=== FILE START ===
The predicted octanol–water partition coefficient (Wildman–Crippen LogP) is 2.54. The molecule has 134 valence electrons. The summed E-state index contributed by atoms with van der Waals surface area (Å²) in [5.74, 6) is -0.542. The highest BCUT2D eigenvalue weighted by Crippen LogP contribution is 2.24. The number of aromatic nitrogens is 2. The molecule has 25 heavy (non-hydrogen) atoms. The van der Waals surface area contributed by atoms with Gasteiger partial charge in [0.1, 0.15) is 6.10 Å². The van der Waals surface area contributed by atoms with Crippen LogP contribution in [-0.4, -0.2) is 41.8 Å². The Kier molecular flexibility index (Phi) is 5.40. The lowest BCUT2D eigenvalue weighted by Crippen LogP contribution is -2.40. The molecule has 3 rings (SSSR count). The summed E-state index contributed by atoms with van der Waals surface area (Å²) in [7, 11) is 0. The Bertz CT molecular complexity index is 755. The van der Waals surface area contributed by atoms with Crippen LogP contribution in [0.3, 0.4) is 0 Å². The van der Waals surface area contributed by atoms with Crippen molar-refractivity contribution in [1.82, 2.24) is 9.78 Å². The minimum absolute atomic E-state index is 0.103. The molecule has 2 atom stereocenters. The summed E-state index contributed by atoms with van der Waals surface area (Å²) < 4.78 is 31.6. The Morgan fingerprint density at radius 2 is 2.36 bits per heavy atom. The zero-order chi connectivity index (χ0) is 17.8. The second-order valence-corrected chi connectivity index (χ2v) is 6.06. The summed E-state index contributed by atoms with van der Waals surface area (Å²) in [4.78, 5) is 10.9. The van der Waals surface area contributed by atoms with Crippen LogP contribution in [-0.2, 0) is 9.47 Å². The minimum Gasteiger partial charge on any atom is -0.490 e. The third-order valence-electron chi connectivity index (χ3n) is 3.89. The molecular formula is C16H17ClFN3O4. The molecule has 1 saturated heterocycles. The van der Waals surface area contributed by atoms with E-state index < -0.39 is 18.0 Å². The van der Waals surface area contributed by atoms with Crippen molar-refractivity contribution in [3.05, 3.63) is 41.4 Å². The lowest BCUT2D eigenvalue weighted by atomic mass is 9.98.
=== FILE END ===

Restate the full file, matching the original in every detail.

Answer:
The predicted octanol–water partition coefficient (Wildman–Crippen LogP) is 2.54. The molecule has 134 valence electrons. The summed E-state index contributed by atoms with van der Waals surface area (Å²) in [5.74, 6) is -0.542. The highest BCUT2D eigenvalue weighted by Crippen LogP contribution is 2.24. The number of aromatic nitrogens is 2. The molecule has 25 heavy (non-hydrogen) atoms. The van der Waals surface area contributed by atoms with Gasteiger partial charge in [0.1, 0.15) is 6.10 Å². The van der Waals surface area contributed by atoms with Crippen LogP contribution in [-0.4, -0.2) is 41.8 Å². The Kier molecular flexibility index (Phi) is 5.40. The lowest BCUT2D eigenvalue weighted by Crippen LogP contribution is -2.40. The molecule has 3 rings (SSSR count). The summed E-state index contributed by atoms with van der Waals surface area (Å²) in [7, 11) is 0. The Bertz CT molecular complexity index is 755. The van der Waals surface area contributed by atoms with Crippen LogP contribution in [0.3, 0.4) is 0 Å². The van der Waals surface area contributed by atoms with Crippen molar-refractivity contribution in [1.82, 2.24) is 9.78 Å². The minimum absolute atomic E-state index is 0.103. The molecule has 2 atom stereocenters. The summed E-state index contributed by atoms with van der Waals surface area (Å²) < 4.78 is 31.6. The Morgan fingerprint density at radius 2 is 2.36 bits per heavy atom. The zero-order chi connectivity index (χ0) is 17.8. The second-order valence-corrected chi connectivity index (χ2v) is 6.06. The summed E-state index contributed by atoms with van der Waals surface area (Å²) in [4.78, 5) is 10.9. The van der Waals surface area contributed by atoms with Crippen LogP contribution in [-0.2, 0) is 9.47 Å². The minimum Gasteiger partial charge on any atom is -0.490 e. The third-order valence-electron chi connectivity index (χ3n) is 3.89. The molecular formula is C16H17ClFN3O4. The molecule has 1 saturated heterocycles. The van der Waals surface area contributed by atoms with E-state index < -0.39 is 18.0 Å². The van der Waals surface area contributed by atoms with Crippen molar-refractivity contribution in [3.05, 3.63) is 41.4 Å². The lowest BCUT2D eigenvalue weighted by atomic mass is 9.98.